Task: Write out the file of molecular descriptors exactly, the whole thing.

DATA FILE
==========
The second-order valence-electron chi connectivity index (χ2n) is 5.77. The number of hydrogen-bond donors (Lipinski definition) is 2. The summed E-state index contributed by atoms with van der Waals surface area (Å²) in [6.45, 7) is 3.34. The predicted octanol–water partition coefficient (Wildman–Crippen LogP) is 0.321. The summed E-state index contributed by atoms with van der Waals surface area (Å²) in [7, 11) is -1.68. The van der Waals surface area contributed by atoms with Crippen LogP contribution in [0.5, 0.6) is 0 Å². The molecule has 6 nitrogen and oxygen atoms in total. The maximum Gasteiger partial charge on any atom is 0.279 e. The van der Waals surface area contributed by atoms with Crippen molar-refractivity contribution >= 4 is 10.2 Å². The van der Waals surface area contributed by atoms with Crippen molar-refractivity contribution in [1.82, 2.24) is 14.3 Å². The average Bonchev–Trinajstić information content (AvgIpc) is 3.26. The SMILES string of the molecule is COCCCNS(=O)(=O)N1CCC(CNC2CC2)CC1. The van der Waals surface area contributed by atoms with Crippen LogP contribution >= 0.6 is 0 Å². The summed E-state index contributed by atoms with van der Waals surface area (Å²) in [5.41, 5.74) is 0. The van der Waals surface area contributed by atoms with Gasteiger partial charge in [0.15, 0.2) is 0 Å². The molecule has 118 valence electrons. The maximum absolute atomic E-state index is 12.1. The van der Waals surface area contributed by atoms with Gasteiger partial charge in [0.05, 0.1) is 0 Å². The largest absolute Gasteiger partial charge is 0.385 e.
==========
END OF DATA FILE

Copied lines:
The second-order valence-electron chi connectivity index (χ2n) is 5.77. The number of hydrogen-bond donors (Lipinski definition) is 2. The summed E-state index contributed by atoms with van der Waals surface area (Å²) in [6.45, 7) is 3.34. The predicted octanol–water partition coefficient (Wildman–Crippen LogP) is 0.321. The summed E-state index contributed by atoms with van der Waals surface area (Å²) in [7, 11) is -1.68. The van der Waals surface area contributed by atoms with Crippen LogP contribution in [0.5, 0.6) is 0 Å². The molecule has 6 nitrogen and oxygen atoms in total. The maximum Gasteiger partial charge on any atom is 0.279 e. The van der Waals surface area contributed by atoms with Crippen molar-refractivity contribution >= 4 is 10.2 Å². The van der Waals surface area contributed by atoms with Crippen molar-refractivity contribution in [1.82, 2.24) is 14.3 Å². The average Bonchev–Trinajstić information content (AvgIpc) is 3.26. The SMILES string of the molecule is COCCCNS(=O)(=O)N1CCC(CNC2CC2)CC1. The van der Waals surface area contributed by atoms with Crippen LogP contribution >= 0.6 is 0 Å². The summed E-state index contributed by atoms with van der Waals surface area (Å²) in [5.41, 5.74) is 0. The van der Waals surface area contributed by atoms with Gasteiger partial charge in [0.15, 0.2) is 0 Å². The molecule has 118 valence electrons. The maximum absolute atomic E-state index is 12.1. The van der Waals surface area contributed by atoms with Gasteiger partial charge in [0.05, 0.1) is 0 Å². The largest absolute Gasteiger partial charge is 0.385 e.